Otherwise, you simply ride. The graphics look great, even when not put at their highest levels. You can see them below, as well as in the video up above.

Of course, the downside is there is no other gamification or additional features at this point. The focus has primarily been on the physics of the game and the underlying engine. Plus of course the scenery of the 11.8KM route.


It’ll be interesting to see where the platform goes. For example, during his 24hr livestream, the game was actually running remotely in a datacenter on a remote computer there (‘in the cloud’). You can see it looks fantastic in the Twitch stream, of course, at present that’s not required. But the idea of it is something that is quickly gaining momentum in the gaming industry, with projects like xCloud and Google Stadia. He noted he’s excited about this trend and “totally convinced that’s the way everything is going”, so here’s to hoping that the company invests earlier in that space (they’ve already applied to be part of Google’s Stadia program) as a way to potentially have a leg up on their competitors which haven’t really dug into it yet. But at the same time, he pointed out that the business/monetization side of some of these platforms isn’t super clear yet either.

And he also accurately notes that there are elements of ‘friction’ that make these setups a bit more complex, such as indoor trainers that need to connect via Bluetooth or ANT+ from your living room to a cloud platform. Obviously, he’s making it work today for the demo/livestream. But whether or not that scales at the speed required in full-on high stakes racing remains to be seen.

Back to the example of when Zwift creator Jon Mayfield first posted Zwift screenshots to the Slowtwitch forums, versus what Patrick posted today, I’d say Zwift was a bit more refined at that point (including things like summary screens, computer generated racers, and more). On the flipside, Rivet has the advantage of a far more cohesive trainer industry compared to 6-7 years ago, and a far better educated consumer base to work from compared to then. Not to mention easier access now to investment funding that ultimately drives employing developers.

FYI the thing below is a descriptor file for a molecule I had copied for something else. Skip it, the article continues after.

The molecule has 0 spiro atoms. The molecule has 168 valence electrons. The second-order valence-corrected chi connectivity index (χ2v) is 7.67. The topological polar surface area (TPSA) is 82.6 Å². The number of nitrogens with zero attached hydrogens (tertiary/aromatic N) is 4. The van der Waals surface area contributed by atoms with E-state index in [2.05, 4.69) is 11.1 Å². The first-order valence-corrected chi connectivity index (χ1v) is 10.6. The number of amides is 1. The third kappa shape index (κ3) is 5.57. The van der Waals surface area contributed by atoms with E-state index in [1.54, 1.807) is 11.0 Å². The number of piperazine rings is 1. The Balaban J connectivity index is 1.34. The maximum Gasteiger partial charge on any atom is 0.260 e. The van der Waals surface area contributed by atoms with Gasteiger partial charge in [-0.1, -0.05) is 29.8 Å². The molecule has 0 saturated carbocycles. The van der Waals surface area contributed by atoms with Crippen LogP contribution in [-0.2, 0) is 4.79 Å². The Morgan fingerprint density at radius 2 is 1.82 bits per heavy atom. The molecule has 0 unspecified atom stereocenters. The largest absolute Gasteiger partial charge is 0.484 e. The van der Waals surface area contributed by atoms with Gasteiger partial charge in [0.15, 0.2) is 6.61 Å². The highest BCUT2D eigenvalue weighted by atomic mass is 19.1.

Going Forward:


As the title of this section implies, it’s all about what’s ahead of the company. As it stands today, no, they don’t really have a completed product. But they do have an idea. And frankly even more importantly – they have a dude that’s fanatical about the development of the platform. Seriously, the guy’s mid-way through a 24hr ride on it as part of his one-man-band promotion of it. Yes, you can watch it live here for another few hours.

Realistically what The Rivet needs is investment funding and a gaggle of developers. Once they have that, they can go forth on adding all the features they need to be a legit Zwift competitor. Stuff like adding in multiplayer support (planned by winter), as well as creating the gamification draw that Zwift has nailed. Certainly, one doesn’t have to gamify everything, but if the company is looking for investor money, then realistically that’s where investors want to ensure the platform has something that’s going to keep significant quantities of people addicted to it (and paying for it).

Like I said in the video, nobody is going to go and cancel their Zwift membership today to jump to Rivet. Though, I think for geek-inclined folks it might be fun to take the course for a lap. And for investors to judge whether there’s enough of a business case to help fund it. I know from talking to numerous people in the industry, there’s huge appetite to help fund Zwift competitors – especially ones that are positioned like this without significant overhead.

With that, thanks for reading!


Hopefully, you found this post useful. The website is really a labor of love, so please consider becoming a DC RAINMAKER Supporter. This gets you an ad-free experience, and access to our (mostly) bi-monthly behind-the-scenes video series of “Shed Talkin’”.

Support DCRainMaker - Shop on Amazon

Otherwise, perhaps consider using the below link if shopping on Amazon. As an Amazon Associate, I earn from qualifying purchases. It doesn’t cost you anything extra, but your purchases help support this website a lot. It could simply be buying toilet paper, or this pizza oven we use and love.

Post a Comment

Your email address will not be published. Required fields are marked.
If you would like a profile picture, simply register at Gravatar, which works here on DCR and across the web.

Click here to Subscribe without commenting

Add a picture



  1. Matthew

    I don’t know that I see that steering feature to be a plus. On a real bike, you wouldn’t turn the handlebars like that, you’ll use body English and lean into the turn. With a winter of Zwift, I already find some bad habits working their way into my riding (not looking far enough ahead, not paying attention to traffic, etc). Can’t wait to launch myself over the bars trying to execute a gentle turn at speed.

    Can you turn the steering off?